If you make your system so "secure" that even your own users cant use it...then you have basically just DOS'd yourself..... = fail.
  • by Marcos Eliziario (969923) on Wednesday October 24, 2007 @01:33PM (#21103165) Homepage Journal
    I can't hardly wait for 2038.
    I only need to make sure I keep my copy of Stevens and Rago in a good shape till there.
  • Naieve (Score:4, Insightful)

    by cdrguru (88047) on Wednesday October 24, 2007 @01:51PM (#21103389) Homepage
    I see the same sort of law-and-order assumptions here that I would like to believe in. Sadly, that phase in my life has ended.

    Sure, you can find who is DDoS'ing you. You can then call the ISP/hosting company and complain. If they are in the US they will likely as not just tell you to get a court order. Outside the US they will laugh and suggest you bribe them. Either way, it is their customer's right to operate in whatever manner they choose. If they are presented with a valid court order from a court in their jurisdiction, they will quickly and efficiently comply. Otherwise, your complaint will go in the bit bucket.

    Mostly the problem is that to a lot of ISPs their customer (and the revenue from that customer) is a whole lot more important than the negative effects their customer is having. Also, the customer may be Daddy and Sonny is the one causing all the trouble. Why would anyone want to offend bill-paying Daddy by cutting off service?

    The problem here is that regardless of the problem - a botnet infested computer, a script kiddy trying to break in, or some other mischief - if you let it go, it gets worse. Every time a script kiddy gets to feel that rush of excitement at breaking to some computer somewhere without any consequences they get bolder. In the US it is not really possible to go after them until they run up at least $25,000 in damages. Because of this, you never hear about the high schooler getting in trouble because they defaced a web site. Instead you hear about someone after many years of mischief and mayhem who is being accused of causing $12,000,000 in damages computed in some creative manner to get the FBI's attention. There is never a thought of stopping this when the cost to everyone is minimal. Minimal doesn't get the FBI involved and local law enforcement is utterly clueless.

    Nobody is really going to get taken down for this unless they do something incredibly stupid. Sure, you can find an IP address but you can't get the customer unless the ISP wants to cooperate. Can you get a court order for the ISP to identify the owner of the account? Probably not without at least $25,000 in damages that you can claim. Even then all you have found is an infected computer that the owner doesn't know anything about.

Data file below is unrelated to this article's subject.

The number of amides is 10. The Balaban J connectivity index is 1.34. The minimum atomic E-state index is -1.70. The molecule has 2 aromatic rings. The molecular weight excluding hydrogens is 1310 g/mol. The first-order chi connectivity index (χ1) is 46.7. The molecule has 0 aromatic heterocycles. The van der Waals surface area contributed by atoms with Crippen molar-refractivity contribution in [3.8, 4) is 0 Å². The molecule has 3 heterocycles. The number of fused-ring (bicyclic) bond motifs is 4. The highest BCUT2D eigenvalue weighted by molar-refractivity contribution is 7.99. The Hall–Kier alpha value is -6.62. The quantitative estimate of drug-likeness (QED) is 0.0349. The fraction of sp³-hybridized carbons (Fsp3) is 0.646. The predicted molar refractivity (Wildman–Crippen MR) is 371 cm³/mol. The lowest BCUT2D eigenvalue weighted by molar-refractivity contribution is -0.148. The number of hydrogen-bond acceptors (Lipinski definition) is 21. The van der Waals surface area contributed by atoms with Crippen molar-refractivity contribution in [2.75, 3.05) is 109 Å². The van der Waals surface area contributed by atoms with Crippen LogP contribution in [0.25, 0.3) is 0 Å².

• by Culture20 (968837) on Wednesday October 24, 2007 @02:01PM (#21103541)
    There was a time in England when a bloke could talk about the gay time he had passing a fag around amongst his friends behind the school (fun/happy time passing a cigarette around) without any double entendres. Language evolves. Change your manner of communication or prepare for misinterpretation.

    string Hackers="hardware hobbyists"
    string Crackers="Saltines, safe-crackers, computer-criminals"

  • by Professional Slacker (761130) on Wednesday October 24, 2007 @02:14PM (#21103739) Homepage
    Are you honestly suggesting that the police start kicking down Joe Idiot User and Grandma's door? Sure the own the CnC machines, but odds are they have no idea that they been compromised, which is why they haven't cleaned it up yet. Confiscating them is only going to piss people off, by the time anybody could do any sort of analysis on them the entire network would have shifted around.

    Storm is an entirely new breed of beast, bots change locations and roles all the time, a zombie could be a spam relay today, a DDoS grunt tomorrow, a web server the day after that, and a CnC machine on Friday. Physically locating a CnC box tells you nothing, good job you've located an infected box, by the time you get your hands on it it's role may have changed.
  • by Have Brain Will Rent (1031664) on Wednesday October 24, 2007 @02:35PM (#21103989)
    The best solution is completely non-technical... a $10,000,000 bounty for the arrest and conviction (in whatever court you may choose) of the owner of the botnet.
  • by asuffield (111848) <> on Wednesday October 24, 2007 @02:43PM (#21104089)
    Where did you get the idea that the police gave a damn about this?

    Governments are not interested in computer crime. They don't investigate it, they don't prosecute it (unless it's against them directly).
  • Re:Counter-DOS (Score:2, Insightful)

    by wtarreau (324106) on Wednesday October 24, 2007 @03:20PM (#21104607) Homepage
    The real source of the problem is microsoft selling an easy-to-use, insecure OS with too many fancy gadgets which nobody can reasonably maintain in a safe state. The single concept of an anti-virus should not even exist in the first place. It's a fix for the symptoms and not for the cause. The real fix would be to educate users into not being too much demanding for ease of use. Noone would like a car which does not need a key to start up, because it would get stolen. Why do they accept an OS which does not ask them for a correct password ?

  • by Opportunist (166417) on Wednesday October 24, 2007 @03:32PM (#21104791)
    I dread 2038. Unlike 2k, it will be near impossible to explain to management why that date (especially some odd day in January) is even more a threat to IT than 2k was. 2k was something they could understand, and why it would be bad for your insurance calculations to think it's 1900 for someone who was (or, is going to be) born in 1968. That without 4 digits, rolling over from 1999 would get you to 1900.

    Now try to explain why the day after January 19th 2038 will be December 13th 1901.
  • by Nazlfrag (1035012) on Wednesday October 24, 2007 @08:18PM (#21108031) Journal
    Ironically, the storm worm is one of the few idiot proof pieces of software floating around. It requires absolutely no skill on the part of the user to get the job done, hell a certain level of incompetence is a benefit. Perhaps this is the key to making linux user friendly - just rewrite it as a worm!

The sooner all the animals are extinct, the sooner we'll find their money. - Ed Bluestone